“Here’s your problem… someone’s set this thing to evil” is a line from The Simpsons episode Treehouse of Horror III, in which a loveable Krusty the Clown doll is mistakenly set to its murderous mode. The same can also be said for what ails the smart-doll Chucky (voiced by an appealing Mark Hamill), who is fiendishly misprogrammed by a disgruntled factory worker. While this outlandish problem with its laughably mundane explanation works well in a satirical comedy show, it’s the root of a central problem in Child’s Play.
The film is admirably not a lazy derivation of its source material – the classic 1988 thriller – however it occupies that unpopular position of remake territory, where the changes it makes are all for the worse, and its unique elements range mostly from faulty to annoying.
One common element is the basic setup: single Mother Karen (Aubrey Plaza) gives her son Andy (Gabriel Bateman) a popular doll for his birthday, unaware of its dangerous background. This is competently established in a structural sense, except the movie’s reliance on jump-scares, repetitive humour and unlikeable characters truncates any suspense or drama it could have had.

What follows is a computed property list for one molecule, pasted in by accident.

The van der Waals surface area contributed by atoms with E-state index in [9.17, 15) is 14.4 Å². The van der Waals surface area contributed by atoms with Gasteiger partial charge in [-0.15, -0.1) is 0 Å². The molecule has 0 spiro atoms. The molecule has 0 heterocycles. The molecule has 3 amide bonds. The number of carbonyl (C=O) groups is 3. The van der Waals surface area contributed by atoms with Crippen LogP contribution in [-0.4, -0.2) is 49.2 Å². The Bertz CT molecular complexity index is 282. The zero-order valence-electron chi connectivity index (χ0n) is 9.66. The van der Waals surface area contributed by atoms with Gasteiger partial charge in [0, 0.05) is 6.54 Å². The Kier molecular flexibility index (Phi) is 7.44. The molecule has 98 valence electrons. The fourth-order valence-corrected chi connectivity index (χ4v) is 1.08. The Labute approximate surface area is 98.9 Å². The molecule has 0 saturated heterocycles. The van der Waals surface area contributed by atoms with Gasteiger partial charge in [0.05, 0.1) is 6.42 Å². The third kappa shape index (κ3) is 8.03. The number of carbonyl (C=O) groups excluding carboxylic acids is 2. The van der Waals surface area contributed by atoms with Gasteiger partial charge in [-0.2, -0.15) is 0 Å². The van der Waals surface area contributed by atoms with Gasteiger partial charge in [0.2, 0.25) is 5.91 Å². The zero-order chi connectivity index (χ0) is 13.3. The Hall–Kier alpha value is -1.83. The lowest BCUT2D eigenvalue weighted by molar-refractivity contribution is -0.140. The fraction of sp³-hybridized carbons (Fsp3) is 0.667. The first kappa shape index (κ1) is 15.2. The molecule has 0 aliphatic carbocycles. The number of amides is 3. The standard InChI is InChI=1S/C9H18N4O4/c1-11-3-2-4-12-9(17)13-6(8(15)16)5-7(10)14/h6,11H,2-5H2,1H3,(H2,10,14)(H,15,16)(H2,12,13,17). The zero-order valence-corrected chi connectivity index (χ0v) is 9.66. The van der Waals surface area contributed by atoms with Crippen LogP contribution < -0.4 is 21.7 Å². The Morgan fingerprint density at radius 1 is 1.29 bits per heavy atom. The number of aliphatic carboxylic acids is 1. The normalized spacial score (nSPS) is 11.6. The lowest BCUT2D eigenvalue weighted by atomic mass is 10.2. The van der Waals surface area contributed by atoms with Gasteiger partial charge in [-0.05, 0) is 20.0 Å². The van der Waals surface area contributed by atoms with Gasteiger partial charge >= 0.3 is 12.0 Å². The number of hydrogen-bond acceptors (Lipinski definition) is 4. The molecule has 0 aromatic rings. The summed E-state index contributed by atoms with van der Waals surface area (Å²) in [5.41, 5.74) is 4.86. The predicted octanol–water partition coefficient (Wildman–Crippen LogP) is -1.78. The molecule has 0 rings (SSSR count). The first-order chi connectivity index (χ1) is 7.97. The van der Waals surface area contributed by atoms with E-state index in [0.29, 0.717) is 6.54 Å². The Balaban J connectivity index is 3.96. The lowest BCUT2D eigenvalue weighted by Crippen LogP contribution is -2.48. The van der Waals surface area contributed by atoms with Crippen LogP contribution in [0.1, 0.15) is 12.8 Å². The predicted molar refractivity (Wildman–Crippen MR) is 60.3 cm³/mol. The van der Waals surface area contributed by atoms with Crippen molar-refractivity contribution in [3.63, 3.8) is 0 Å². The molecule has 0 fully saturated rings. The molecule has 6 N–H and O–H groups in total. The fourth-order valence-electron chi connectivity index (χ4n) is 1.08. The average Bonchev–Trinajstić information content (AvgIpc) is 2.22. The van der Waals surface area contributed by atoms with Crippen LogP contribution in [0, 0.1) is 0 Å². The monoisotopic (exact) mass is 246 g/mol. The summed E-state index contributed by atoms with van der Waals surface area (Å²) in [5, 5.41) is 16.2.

At the halfway point, the internal logic is thrown out of the window completely and characters go from unlikeable to just plain silly. After Chucky’s first big kill, the movie ceases to play by the tech-oriented rules that were so stressed from its opening scene, and Andy and his pals inexplicably do not take advantage of the glaring video evidence that incriminates the doll.
Chucky (easily the most likeable character) is only a computer – a malfunctioning one perhaps, but there’s consequently an inescapable rigidity to him. While Brad Dourif’s original serial killer allowed for charisma, wit, and most importantly, a clear motivation and an escalating series of goals, new Chucky’s methodical nature not only renders the character dry, but also predictably feeds into some narrative issues. His unchanging relationship to Andy and constant need to please grows stale very quickly; it’s never really intimidating and fizzles out before it can even reach boiling point.
Movie fans with an affinity for either horror or the 80s will appreciate both the practical effects and various nods to days of old (beginning with the classic “Orion Pictures” logo), but ironically folk with such tastes will probably wish they were watching the original movie. Child’s Play’s outlandish premise is fine, but characters have to react realistically to it, otherwise the audience certainly won’t.
Child’s Play is released nationwide on 21st June 2019.
Watch the trailer for Child’s Play here: